US 20060207673 A1
An assured flow conduit has an inner conduit having an inner diameter sized to accommodate a flow of warm fluid and an outer diameter. The inner conduit is formed from a material having a low hydrogen content. An outer conduit encloses the inner conduit and has an inner diameter larger than the outer diameter of the inner conduit and defines a space there between. An insulating sleeve is interposed between the inner conduit and the outer conduit and within the space, wherein the sleeve is formed from an aerogel.
1. An assured flow conduit comprising:
an inner conduit having an inner diameter sized to accommodate a flow of warm fluid and an outer diameter, said inner conduit being formed from a material having a low hydrogen content;
an outer conduit enclosing said inner conduit and having an inner diameter larger than the outer diameter of the inner conduit and defining a space therebetween, said space being evacuated to a settle-out pressure; and
an insulating sleeve interposed between said inner conduit and said outer conduit and within said space, wherein said sleeve is formed from an aerogel.
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16. A method of transporting a flow of warm fluid comprising:
providing an inner conduit having an inner diameter sized to accommodate a flow of warm fluid and an outer diameter, said inner conduit being formed from a material having a low hydrogen content;
providing an outer conduit enclosing said inner conduit and having an inner diameter larger than the outer diameter of the inner conduit and defining a space there between,
providing an insulating sleeve interposed between said inner conduit and said outer conduit and within said space, wherein said sleeve is formed from an aerogel.
reducing a pressure within said space to an evacuated level; and
permitting said pressure to rise to a settle-out level.
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1. Field of the Invention
This invention relates generally to transporting warm, high viscosity liquids in pipes and is concerned in particular with an improved apparatus for the assured flow of such liquids.
2. Description of the Prior Art
One of the major problems confronting the oil industry is the transport of heavy crude oils in pipelines. The fluids are highly viscous and contain asphaltines and other components that can precipitate and coat the wall of the transporting pipe, leading to its ultimate blockage.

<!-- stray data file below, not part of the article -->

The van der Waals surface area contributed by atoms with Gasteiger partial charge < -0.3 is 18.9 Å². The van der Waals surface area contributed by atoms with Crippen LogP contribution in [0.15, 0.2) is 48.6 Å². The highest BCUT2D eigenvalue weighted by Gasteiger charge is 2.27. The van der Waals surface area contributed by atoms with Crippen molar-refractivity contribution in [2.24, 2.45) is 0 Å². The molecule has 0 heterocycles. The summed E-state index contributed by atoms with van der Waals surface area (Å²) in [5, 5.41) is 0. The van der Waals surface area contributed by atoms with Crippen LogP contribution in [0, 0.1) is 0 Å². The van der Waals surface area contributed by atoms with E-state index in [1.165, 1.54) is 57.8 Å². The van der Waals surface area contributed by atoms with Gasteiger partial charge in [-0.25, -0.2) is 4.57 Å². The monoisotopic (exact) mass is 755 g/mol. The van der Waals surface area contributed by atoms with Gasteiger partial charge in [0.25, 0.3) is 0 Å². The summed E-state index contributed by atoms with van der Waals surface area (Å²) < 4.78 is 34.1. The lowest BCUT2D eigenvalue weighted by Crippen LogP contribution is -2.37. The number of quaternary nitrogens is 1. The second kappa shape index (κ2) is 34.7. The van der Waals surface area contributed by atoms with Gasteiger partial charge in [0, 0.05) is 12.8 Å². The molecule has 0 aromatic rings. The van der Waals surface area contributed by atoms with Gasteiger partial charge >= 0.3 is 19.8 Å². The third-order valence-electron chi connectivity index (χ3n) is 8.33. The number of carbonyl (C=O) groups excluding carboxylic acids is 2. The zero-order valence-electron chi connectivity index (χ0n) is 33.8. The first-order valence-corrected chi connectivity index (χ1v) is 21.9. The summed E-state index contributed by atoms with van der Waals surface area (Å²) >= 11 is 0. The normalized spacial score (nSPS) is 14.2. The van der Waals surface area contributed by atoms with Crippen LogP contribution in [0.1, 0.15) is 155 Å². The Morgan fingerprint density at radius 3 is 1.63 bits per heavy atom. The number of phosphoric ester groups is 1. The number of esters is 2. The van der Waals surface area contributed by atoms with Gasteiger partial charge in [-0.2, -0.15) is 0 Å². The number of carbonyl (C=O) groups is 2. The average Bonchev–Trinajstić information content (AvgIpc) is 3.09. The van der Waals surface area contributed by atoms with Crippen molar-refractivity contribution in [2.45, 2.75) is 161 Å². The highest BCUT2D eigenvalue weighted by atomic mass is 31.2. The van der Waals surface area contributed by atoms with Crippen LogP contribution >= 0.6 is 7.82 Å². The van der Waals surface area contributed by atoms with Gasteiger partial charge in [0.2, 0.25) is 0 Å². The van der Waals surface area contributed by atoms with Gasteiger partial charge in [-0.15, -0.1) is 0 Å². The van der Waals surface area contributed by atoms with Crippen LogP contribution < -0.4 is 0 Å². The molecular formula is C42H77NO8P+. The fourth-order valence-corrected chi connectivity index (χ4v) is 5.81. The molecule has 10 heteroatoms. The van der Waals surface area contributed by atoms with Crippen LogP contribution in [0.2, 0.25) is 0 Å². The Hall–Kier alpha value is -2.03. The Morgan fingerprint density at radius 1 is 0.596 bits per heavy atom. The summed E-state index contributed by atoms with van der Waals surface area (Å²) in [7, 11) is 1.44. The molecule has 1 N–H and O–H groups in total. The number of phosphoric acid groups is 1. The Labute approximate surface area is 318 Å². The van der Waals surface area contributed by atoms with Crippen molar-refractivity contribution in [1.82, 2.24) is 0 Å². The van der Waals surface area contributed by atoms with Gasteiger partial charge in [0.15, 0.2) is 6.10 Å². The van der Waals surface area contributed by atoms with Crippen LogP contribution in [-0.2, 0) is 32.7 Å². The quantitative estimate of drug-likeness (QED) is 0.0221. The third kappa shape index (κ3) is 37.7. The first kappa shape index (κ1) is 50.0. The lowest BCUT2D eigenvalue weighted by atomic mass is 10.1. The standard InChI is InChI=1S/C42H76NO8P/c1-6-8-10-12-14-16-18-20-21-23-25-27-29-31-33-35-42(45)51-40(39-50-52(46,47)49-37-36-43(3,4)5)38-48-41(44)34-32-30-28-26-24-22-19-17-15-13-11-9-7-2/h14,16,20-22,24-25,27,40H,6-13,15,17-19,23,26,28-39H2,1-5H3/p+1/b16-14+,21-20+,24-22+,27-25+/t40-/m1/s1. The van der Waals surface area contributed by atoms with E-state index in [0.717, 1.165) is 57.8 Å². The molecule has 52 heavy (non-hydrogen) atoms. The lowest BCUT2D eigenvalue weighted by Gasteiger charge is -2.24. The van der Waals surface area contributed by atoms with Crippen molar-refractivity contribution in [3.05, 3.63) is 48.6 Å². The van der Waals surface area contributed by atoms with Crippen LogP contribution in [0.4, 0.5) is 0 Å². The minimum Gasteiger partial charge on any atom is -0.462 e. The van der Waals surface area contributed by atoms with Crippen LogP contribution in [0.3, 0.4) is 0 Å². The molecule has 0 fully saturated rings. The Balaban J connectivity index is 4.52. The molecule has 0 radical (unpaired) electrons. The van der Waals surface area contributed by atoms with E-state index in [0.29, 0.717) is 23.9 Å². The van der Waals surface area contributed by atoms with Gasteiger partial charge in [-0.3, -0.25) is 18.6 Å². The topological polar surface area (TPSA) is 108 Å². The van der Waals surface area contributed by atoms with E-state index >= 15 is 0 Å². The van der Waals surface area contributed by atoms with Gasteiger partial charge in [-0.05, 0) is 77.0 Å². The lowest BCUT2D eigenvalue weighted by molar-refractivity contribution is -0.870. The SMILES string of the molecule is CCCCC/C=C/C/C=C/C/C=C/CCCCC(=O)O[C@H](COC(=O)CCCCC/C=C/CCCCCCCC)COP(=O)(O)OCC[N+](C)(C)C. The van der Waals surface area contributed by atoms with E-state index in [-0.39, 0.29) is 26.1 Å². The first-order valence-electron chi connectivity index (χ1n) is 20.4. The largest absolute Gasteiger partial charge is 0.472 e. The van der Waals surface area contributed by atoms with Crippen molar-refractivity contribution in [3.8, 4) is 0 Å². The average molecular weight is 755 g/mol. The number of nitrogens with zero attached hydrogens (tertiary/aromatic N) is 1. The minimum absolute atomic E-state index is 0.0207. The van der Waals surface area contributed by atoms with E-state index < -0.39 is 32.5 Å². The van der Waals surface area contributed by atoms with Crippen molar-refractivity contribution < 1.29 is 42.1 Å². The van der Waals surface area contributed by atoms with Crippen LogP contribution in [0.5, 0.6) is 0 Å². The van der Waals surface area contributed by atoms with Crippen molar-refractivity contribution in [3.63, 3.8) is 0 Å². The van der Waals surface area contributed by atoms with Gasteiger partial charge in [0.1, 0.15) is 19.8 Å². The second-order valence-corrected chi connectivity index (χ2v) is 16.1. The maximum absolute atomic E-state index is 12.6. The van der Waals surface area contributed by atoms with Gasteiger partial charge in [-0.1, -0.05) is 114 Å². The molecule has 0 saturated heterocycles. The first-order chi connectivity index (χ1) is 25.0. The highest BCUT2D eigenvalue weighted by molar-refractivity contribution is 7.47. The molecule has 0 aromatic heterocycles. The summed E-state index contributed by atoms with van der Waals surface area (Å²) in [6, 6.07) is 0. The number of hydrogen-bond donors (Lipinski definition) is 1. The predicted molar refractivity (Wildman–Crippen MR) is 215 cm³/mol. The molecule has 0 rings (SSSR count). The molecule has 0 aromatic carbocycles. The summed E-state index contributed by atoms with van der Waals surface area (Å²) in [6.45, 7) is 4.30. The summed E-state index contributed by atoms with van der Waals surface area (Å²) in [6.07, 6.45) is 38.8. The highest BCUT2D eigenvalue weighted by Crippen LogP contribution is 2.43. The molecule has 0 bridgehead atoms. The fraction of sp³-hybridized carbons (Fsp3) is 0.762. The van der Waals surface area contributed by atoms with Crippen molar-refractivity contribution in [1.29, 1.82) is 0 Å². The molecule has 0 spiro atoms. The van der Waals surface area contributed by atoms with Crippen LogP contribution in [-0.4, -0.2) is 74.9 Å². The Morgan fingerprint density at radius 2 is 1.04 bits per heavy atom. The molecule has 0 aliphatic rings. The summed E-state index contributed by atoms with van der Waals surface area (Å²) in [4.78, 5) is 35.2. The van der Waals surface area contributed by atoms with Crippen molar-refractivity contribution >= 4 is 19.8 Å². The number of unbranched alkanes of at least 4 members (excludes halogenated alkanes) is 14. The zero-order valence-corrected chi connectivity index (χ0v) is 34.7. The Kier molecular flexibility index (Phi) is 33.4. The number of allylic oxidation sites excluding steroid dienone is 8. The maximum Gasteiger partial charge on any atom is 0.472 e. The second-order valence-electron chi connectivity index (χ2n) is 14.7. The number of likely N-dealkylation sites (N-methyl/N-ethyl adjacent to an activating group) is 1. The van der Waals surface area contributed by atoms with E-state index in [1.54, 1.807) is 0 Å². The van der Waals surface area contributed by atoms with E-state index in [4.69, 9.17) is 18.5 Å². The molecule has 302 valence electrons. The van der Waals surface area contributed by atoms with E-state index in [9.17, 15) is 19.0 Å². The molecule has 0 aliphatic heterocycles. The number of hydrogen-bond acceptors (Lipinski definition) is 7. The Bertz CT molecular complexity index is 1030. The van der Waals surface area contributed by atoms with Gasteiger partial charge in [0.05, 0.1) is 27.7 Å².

Pipelines for transporting heavy crude oil are located in remote locations and in harsh environmental conditions, such as above ground, where the ambient temperature can drop to −30° F., or under water, where the water temperature may be within a few degrees of freezing.
One approach for providing assured flow in such pipelines is diluting the oil with a light naphtha to render them flowable. But after transport through the pipeline, the naphtha has to be separated from the oil, and returned to the oil's source through a separate pipeline for storage and recycling. This results in extensive additional equipment and the associated energy consumption for the naphtha separation and pumping.
Another approach has been the installation of multiple heating stations and along the length of the pipeline to keep the temperature of the oil at a level where it maintains its reduced viscosity. The heaters, however, have a high fuel energy consumption, which results in that much less energy available for export from the site.
In other applications where a natural gas stream is transported from a well to an offshore platform, the gas stream may cool to a point where hydrate formation occurs, resulting in complete blockage of the pipeline. The blockage is cleared by “pigging”, whereby a device is inserted into the pipeline to travel to the blockage and mechanically clear it. This can result in several days of production loss and is undesirable for the pipeline operator.
Pipe-in-pipe constructions with an insulating medium between an inner and outer pipe are well known. One example of an insulating medium is polyurethane foam, which has a reasonable thermal efficiency, is mechanically strong, and capable of working in a temperature range −328° F. to 302° F. Polyurethane foam, however, is bulky and requires relatively large volumes in order to achieve low U-values. For example, a six inch thickness of foam would be necessary to achieve a U-value of about 0.3 W/m2K.
Another example of a pipe-in-pipe with an insulating medium are the IZOFLEX™ insulated pipes available from ITP Interpipe of Houston, Tex. IZOFLEX™ is a proprietary silica based microporus insulation material. The space between the inner and outer pipes is entirely occupied by the IZOFLEX™ insulation. A U value of 0.55 W/m2K is claimed for this system when handling a warm oil.
Another approach is to provide the pipeline with vacuum jacketed piping with a highly effective insulation. One example is vacuum jacketed piping employing a pipe-in pipe design, with multiple layers of insulation, such as Mylar or aluminum foil, wrapped around the outer surface of the inner pipe. The space between the pipes not occupied by insulation is maintained under a “hard” vacuum, below the level of 0.001 Torr. However, this technology is mostly used in the cryogenics area, it is not applicable to the handling of warm fluids. The foil used in the multiple layers of insulation fuses at warm temperatures. Maintaining a “hard” vacuum in the annulus is difficult because of out-gassing of hydrogen from the steel in the inner pipe at warm fluid temperatures. Carbon steel pipes typically contain hydrogen at about 3 to 5 parts per million by weight. Reducing the hydrogen content in carbon steel to less than one part per million by heat treating is well known.